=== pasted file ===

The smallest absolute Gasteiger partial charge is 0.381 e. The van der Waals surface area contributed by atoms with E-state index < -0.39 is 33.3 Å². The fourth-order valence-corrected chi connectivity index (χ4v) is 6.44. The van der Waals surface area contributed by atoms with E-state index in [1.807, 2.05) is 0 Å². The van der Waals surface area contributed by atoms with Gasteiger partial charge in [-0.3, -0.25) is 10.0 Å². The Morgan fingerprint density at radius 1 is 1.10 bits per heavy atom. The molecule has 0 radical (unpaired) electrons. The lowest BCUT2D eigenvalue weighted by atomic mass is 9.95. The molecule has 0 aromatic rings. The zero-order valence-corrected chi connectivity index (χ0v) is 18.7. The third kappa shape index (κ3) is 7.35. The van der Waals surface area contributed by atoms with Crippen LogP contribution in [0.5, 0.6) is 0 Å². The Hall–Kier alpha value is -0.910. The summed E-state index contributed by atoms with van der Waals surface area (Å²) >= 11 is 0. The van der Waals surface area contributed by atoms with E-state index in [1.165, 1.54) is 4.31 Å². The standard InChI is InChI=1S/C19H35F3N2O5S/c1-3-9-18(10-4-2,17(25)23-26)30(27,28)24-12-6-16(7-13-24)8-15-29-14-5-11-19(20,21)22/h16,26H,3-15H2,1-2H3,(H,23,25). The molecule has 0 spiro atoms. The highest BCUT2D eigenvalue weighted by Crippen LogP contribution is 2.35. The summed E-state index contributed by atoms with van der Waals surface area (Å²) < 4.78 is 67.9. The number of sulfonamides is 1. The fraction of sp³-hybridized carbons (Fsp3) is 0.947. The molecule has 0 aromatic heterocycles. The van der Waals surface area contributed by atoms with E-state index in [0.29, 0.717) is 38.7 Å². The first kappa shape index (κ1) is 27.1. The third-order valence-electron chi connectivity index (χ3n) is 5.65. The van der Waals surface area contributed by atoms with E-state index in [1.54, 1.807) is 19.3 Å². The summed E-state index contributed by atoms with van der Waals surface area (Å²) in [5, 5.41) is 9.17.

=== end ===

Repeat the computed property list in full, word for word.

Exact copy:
The smallest absolute Gasteiger partial charge is 0.381 e. The van der Waals surface area contributed by atoms with E-state index < -0.39 is 33.3 Å². The fourth-order valence-corrected chi connectivity index (χ4v) is 6.44. The van der Waals surface area contributed by atoms with E-state index in [1.807, 2.05) is 0 Å². The van der Waals surface area contributed by atoms with Gasteiger partial charge in [-0.3, -0.25) is 10.0 Å². The Morgan fingerprint density at radius 1 is 1.10 bits per heavy atom. The molecule has 0 radical (unpaired) electrons. The lowest BCUT2D eigenvalue weighted by atomic mass is 9.95. The molecule has 0 aromatic rings. The zero-order valence-corrected chi connectivity index (χ0v) is 18.7. The third kappa shape index (κ3) is 7.35. The van der Waals surface area contributed by atoms with Crippen LogP contribution in [0.5, 0.6) is 0 Å². The Hall–Kier alpha value is -0.910. The summed E-state index contributed by atoms with van der Waals surface area (Å²) >= 11 is 0. The van der Waals surface area contributed by atoms with E-state index in [1.165, 1.54) is 4.31 Å². The standard InChI is InChI=1S/C19H35F3N2O5S/c1-3-9-18(10-4-2,17(25)23-26)30(27,28)24-12-6-16(7-13-24)8-15-29-14-5-11-19(20,21)22/h16,26H,3-15H2,1-2H3,(H,23,25). The molecule has 0 spiro atoms. The highest BCUT2D eigenvalue weighted by Crippen LogP contribution is 2.35. The summed E-state index contributed by atoms with van der Waals surface area (Å²) < 4.78 is 67.9. The number of sulfonamides is 1. The fraction of sp³-hybridized carbons (Fsp3) is 0.947. The molecule has 0 aromatic heterocycles. The van der Waals surface area contributed by atoms with E-state index in [0.29, 0.717) is 38.7 Å². The first kappa shape index (κ1) is 27.1. The third-order valence-electron chi connectivity index (χ3n) is 5.65. The van der Waals surface area contributed by atoms with E-state index in [1.54, 1.807) is 19.3 Å². The summed E-state index contributed by atoms with van der Waals surface area (Å²) in [5, 5.41) is 9.17.